In the southern Red Sea, scientists have discovered what could be a new species of luminous polyps that light up the mud snails they piggyback on. These polyps or sea hydroids most likely belong to the genus Cytaeis, a team of researchers from Russia and Japan write in a recent study published in PLoS ONE.

The newly discovered sea hydroids are tiny — about 1.5 millimetres in length — and live in colonies on the shells of the miniature Nassa mud snails (Nassarius margaritifer), forming what looks like green “fluorescent flashlights”, scientists say. Like the distantly related freshwater hydra, sea hydroid or polyp is a life stage of a group of small marine predators called Hydrozoa. So far, fluorescence has only been reported from the hydroids of six species, scientists write.

During the day, the Nassa mud snail buries into the sand and comes out only at night to hunt other marine creatures. It was during a night dive at Hindiya Reef on Farasan Islands, Saudi Arabia, in October 2014, that the researchers managed to collect 32 specimens of the mud snails. The tiny polyps were embellishing the shells of the snails.

“The gastropods were on the surface of the sandy bottom, actively burying into the sand in response to the blue light of an underwater flashlight,” the authors write. “The colonies of hydroid polyps were attached to the outer shell surfaces of actively moving N. margaritifer and were observed underwater and aboard the research vessel immediately after collection in petri dishes.”

The green glow of these polyps is localised around their “mouth”, the team found. Other known species of luminous sea hydroids have fluorescence localized on their tentacles or stalk or elsewhere. While species identification of hydroid colonies remains problematic, scientists say that the “species-specific fluorescence patterns may be a useful diagnostic tool in field identification and taxonomy.”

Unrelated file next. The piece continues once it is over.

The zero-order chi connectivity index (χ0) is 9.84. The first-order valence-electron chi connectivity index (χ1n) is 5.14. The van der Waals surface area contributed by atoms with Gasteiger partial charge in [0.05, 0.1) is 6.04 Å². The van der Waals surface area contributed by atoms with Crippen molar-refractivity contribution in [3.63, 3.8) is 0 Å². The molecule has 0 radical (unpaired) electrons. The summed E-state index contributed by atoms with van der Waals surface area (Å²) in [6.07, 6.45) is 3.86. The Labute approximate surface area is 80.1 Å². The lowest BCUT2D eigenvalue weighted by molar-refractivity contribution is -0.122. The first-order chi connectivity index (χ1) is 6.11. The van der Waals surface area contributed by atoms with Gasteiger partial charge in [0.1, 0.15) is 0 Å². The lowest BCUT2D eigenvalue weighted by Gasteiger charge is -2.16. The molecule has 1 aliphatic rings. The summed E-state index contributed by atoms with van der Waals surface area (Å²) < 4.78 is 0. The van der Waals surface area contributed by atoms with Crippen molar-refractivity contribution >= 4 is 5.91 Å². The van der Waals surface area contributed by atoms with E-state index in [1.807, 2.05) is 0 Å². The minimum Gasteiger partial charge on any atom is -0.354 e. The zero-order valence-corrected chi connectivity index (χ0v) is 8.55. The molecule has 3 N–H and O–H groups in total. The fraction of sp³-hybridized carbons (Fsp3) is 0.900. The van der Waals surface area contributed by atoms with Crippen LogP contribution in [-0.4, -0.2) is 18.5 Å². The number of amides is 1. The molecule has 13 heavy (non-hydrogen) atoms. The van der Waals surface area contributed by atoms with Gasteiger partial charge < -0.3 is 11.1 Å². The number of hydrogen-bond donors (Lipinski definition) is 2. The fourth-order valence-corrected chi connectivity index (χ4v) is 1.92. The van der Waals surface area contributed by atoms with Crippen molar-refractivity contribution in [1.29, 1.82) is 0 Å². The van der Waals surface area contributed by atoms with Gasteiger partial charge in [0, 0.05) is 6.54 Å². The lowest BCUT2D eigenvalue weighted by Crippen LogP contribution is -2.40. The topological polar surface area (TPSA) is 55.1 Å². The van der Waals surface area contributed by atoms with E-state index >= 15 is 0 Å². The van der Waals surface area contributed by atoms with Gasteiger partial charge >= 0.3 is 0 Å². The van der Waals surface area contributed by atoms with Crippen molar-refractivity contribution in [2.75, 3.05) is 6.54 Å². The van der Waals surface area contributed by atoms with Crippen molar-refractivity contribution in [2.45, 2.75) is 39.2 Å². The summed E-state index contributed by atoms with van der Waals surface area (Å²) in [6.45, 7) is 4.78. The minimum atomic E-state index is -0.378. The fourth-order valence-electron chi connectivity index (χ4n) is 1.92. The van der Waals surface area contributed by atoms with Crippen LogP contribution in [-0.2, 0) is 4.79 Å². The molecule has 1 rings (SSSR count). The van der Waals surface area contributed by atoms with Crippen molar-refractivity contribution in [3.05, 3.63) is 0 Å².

“The fluorescence can be useful for quick identification of hardly recognizable species and for the studies of ecological peculiarities and distribution of hydroids and their hosts – molluscs,” co-author Vyacheslav of the Lomonosov Moscow State University, said in a statement.

The ecological role of the fluorescence in Cytaeis however remains unclear, the researchers say. They speculate, though, that the fluorescence which is localized around the “mouth” of these polyps could be because prey are likely to be attracted to the tentacles and the mouth.

“If this is the case, the fluorescence of polyps could be utilized in sampling and study of nocturnal activity as well as in elucidating the distribution of the hydroids and their hosts,” they write.

Many questions still remain unanswered though. For example, many aspects of the Nassarius snails and Cytaeis hydroids association remains murky, the team says, including the “diurnal/nocturnal activity of the Nassarius snails and Cytaeis hydroids, host specificity, and intra- and interspecies variation of fluorescence of hydroids at different developmental stages.”

“Finally, the physiological state of Cytaeis hydroids and environmental conditions during which fluorescence is observed also require additional study,” they write.

Ivanenko added that many such species with unusual features could be lurking around in the shallow waters of seas, waiting to be discovered.


Article published by Shreya Dasgupta, source: Mongabay